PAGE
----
Previous studies have suggested that aging decreases mental efficiency as well as promotes memory decline. Sandra Bond Chapman, from The University of Texas (Texas, USA), and colleagues studied a group of sedentary men and women, ages 57 to 75 years, who were randomized into either a physical training or a wait-list control group. The physical training group participated in supervised aerobic exercise on a stationary bike or treadmill for one hour, three times a week for 12 weeks. Participants' cognition, resting cerebral blood flow, and cardiovascular fitness were assessed at three time points: before beginning the physical exercise regimen, mid-way through at 6 weeks, and post-training at 12 weeks. Among the exercisers, the team detected an increase in brain blood flow to the anterior cingulated region of the brain – linked to superior cognition in late life. Exercisers who improved their memory performance also showed greater increase in brain blood flow to the hippocampus, the key brain region affected by Alzheimer's disease. The study authors report that: "These data suggest that even shorter term aerobic exercise can facilitate neuroplasticity to reduce both the biological and cognitive consequences of aging to benefit brain health in sedentary adults.”
Sandra B Chapman, Sina Aslan, Jeffrey S Spence, Laura F DeFina, Molly W Keebler, Nyaz Didehbani, Hanzhang Lu. “Shorter term aerobic exercise improves brain, cognition, and cardiovascular fitness in aging.” Front. Aging Neurosci., 12 November 2013.
People who engage in an aerobic exercise program enjoy improved memory and increased blood flow to the brain.
International research team identifies cadherin-11, a molecule that is overproduced in a variety of cancers as well as rheumatoid arthritis.
Regular exercise and managed caloric intake, are practical approaches to maintain or improve neurological performance and cognitive skills.
Whereas 382 million people worldwide have diabetes in 2013, that number will soar to 592 million by 2035.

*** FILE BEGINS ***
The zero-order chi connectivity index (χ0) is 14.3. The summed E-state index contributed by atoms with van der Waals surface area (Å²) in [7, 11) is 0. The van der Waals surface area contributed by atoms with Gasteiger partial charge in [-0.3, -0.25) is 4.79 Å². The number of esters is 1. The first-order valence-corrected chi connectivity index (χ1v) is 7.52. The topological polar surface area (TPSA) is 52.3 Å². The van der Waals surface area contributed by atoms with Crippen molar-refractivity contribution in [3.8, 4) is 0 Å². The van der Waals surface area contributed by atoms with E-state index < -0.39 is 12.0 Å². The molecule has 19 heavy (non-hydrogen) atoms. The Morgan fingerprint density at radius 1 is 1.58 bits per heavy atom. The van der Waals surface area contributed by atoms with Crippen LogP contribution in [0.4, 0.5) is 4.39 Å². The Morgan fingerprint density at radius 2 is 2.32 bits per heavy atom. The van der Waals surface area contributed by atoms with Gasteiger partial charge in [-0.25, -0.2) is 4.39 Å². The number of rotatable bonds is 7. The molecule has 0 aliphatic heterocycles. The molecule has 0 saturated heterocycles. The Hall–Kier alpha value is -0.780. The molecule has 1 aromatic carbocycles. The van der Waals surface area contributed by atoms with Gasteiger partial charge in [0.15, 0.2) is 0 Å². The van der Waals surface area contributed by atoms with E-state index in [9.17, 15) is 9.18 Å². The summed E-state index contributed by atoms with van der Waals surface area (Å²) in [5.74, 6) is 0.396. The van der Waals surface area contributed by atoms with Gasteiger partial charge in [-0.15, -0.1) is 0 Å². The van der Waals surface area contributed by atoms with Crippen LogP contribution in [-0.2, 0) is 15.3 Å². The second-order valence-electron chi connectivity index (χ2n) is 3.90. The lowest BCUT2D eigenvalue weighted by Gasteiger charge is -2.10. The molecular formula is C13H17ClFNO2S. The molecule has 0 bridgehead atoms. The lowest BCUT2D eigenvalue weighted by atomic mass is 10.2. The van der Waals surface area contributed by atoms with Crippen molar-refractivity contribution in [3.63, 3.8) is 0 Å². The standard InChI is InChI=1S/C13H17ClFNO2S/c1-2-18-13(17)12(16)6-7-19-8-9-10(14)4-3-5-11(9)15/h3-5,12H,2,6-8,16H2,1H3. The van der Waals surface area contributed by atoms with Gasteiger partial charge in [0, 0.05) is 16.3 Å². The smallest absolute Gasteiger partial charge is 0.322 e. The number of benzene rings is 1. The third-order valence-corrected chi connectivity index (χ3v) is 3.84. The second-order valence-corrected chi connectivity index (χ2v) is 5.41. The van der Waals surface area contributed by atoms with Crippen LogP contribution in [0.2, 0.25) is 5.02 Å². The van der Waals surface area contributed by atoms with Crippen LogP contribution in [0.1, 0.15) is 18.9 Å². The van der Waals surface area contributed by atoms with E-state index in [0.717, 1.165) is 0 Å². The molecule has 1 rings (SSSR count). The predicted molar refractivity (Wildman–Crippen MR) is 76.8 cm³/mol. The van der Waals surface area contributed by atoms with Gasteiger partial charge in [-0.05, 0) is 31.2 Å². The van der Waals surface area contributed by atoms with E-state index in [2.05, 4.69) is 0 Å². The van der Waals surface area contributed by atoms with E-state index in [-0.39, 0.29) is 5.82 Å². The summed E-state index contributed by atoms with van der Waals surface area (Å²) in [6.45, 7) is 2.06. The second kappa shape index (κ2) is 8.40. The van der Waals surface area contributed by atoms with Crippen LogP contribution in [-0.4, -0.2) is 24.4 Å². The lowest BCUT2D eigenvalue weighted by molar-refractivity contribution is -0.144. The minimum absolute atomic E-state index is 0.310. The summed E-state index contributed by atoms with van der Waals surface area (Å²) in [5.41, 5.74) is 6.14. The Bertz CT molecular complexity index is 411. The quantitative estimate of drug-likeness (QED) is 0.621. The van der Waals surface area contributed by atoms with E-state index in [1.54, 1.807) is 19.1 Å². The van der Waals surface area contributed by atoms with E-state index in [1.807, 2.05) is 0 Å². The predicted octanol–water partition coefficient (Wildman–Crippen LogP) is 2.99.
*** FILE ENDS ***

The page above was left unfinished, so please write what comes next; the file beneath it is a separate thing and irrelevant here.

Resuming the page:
Punicalagins, found in the pomegranate fruit, inhibit collagen-degrading enzymes.
Rates of allergy and asthma doubled between two cycles of a US national health survey, and rates of people who experiencing both conditions also rose sharply.
People who engage in vigorous-intensity physical activity reduced their risks of exhibiting elevated levels of C-reactive protein (CRP).
Bacterial disturbances in the gut may play a role in autoimmune attacks on the joints, such as rheumatoid arthritis.
Two cups of wild blueberries a day may help to improve the markers of Metabolic Syndrome, extrapolate researchers from an animal model.
Dietary supplementation of omega-3 fatty acids may combat inflammation in the eye and improve vision, among people with dry age-related macular degeneration.
Moderate exercise helps to reduce the risks of low back pain, among people who are overweight/obese.
Research suggests that physical activity reduces the risk of breast cancer in postmenopausal women by as much as 25%.
Yoga may help to improve sleep in menopausal women, but has no effect on hot flashes or night sweats.
People who exercise for more than 4 hours per week in their leisure time have a significantly lower risk of developing high blood pressure.
High-intensity interval training (HIIT) provides cardiovascular benefits, among women.
People who consider themselves physically inactive are at increased risk of stroke.
County-by-county assessment reveals that, as a whole, the American population is becoming more physically active.
Both aerobic exercise and resistance training are effective at reducing body fat, among previously sedentary adolescent girls.
Moderate-intensity exercise reduces fat stored around the heart, in the liver, and in the abdomen, among type-2 diabetics.
Fifteen-minute walks taken after meals help to curb blood sugar spikes.